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The text of the Regulation on an emergency intervention to address high energy prices has been published

Last week EU energy ministers reached a political agreement on a proposal for a Council Regulation to address high energy prices. The final text of the regulations has been published. The scope of the Regulation is four-fold:

  1. To reduce electricity consumption during peak hours;
  2. To introduce a cap on market revenues from the generation of electricity;
  3. To enable Member States to engage in price setting for the supply of electricity for households and SMEs; and
  4. To establish rules for a temporary solidarity contribution (at least 33 % of the base) from Union companies and permanent establishments with activities predominantly in the crude petroleum, natural gas, coal and refinery sectors.

Electricity demand reduction

The final text outlines an overall voluntary reduction target of 10% of gross electricity consumption and a mandatory reduction target of 5% of the electricity consumption in peak hours. Member States will identify 10% of their peak hours between 1 December 2022 and 31 March 2023 during which they will reduce the demand. Appropriate measures to achieve this are at the discretion of the Member State.

Cap on market revenues from the generation of electricity

The Council agreed to cap the market revenues at €180 per MWh for producers and intermediaries generating electricity from wind, solar, geothermal, hydropower, biomass fuel, waste, nuclear energy, lignite, crude petroleum products and peat. Member states agreed to use measures of their choice to collect and redirect the surplus revenues towards supporting and protecting final electricity customers.

Solidarity levy for fossil fuel sector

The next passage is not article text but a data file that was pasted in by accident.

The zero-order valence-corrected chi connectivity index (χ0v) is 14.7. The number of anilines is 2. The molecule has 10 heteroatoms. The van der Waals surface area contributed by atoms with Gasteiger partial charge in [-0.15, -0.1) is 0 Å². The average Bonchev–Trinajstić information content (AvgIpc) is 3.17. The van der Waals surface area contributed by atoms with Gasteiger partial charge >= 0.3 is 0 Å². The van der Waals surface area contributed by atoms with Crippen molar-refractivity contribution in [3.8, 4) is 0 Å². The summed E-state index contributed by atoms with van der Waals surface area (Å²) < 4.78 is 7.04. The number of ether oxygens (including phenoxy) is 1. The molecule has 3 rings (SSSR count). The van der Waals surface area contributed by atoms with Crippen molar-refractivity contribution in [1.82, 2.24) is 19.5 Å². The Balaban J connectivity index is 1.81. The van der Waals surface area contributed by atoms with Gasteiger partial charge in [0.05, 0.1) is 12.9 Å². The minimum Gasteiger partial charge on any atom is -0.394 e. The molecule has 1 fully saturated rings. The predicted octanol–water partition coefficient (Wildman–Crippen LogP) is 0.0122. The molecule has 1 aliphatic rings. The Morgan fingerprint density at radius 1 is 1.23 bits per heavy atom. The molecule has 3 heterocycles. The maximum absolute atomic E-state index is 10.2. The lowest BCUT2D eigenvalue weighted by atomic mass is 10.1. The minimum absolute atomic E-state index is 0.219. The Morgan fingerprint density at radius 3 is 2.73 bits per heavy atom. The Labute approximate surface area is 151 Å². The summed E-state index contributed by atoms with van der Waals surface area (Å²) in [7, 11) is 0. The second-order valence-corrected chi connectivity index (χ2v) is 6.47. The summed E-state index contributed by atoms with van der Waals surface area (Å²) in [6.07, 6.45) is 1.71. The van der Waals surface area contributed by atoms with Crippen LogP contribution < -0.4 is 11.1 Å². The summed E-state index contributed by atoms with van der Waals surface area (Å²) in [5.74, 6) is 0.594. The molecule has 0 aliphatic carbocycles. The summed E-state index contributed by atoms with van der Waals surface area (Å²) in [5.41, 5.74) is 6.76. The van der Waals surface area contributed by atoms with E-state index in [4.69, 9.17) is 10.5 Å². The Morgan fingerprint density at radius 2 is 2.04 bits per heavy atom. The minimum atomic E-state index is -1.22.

Member states agreed to set a mandatory temporary solidarity contribution on the profits of businesses active in the crude petroleum, natural gas, coal, and refinery sectors. The solidarity contribution would be calculated on taxable profits, as determined under national tax rules in the fiscal year starting in 2022 and/or in 2023, which are above a 20% increase of the average yearly taxable profits since 2018. The solidarity contribution will apply in addition to regular taxes and levies applicable in member states.

Retail measures for SMEs

The Council agreed that member states may temporarily set a price for the supply of electricity to small and medium-sized enterprises to further support SMEs struggling with high energy prices. Member states also agreed they may exceptionally and temporarily set a price for the supply of electricity which is below cost.

As part of his Budget 2023 address, the Minister for Finance announced the introduction of a Temporary Business Support Scheme to assist SMEs in meeting a portion of their energy costs subject to certain maximum limits. It remains to be seen how the retail measures agreed by the Council will interact, if at all, with the Temporary Business Scheme relief announced on Budget Day 2023. Further analysis on same will be made available in due course.

Application and next steps

While the text of the Regulation is prescriptive about certain measures, it gives good flexibility to Members States on certain matters.

The regulation was formally adopted as Council Regulation (EU) 2022/1854 under the written procedure on 6 October, published in the EU’s official journal on 7 October, and entered into force as from 8 October 2022.

The measures are temporary and extraordinary in nature. They will apply from 1 December 2022 to 31 December 2023. The reduction targets of energy consumption shall apply until 31 March 2023. The mandatory cap on market revenues shall apply until 30 June 2023.Should you have any questions on the Regulation or how it may affect you or your business, please do not hesitate to reach out to us.

For further information please reach out to your Deloitte contact or email

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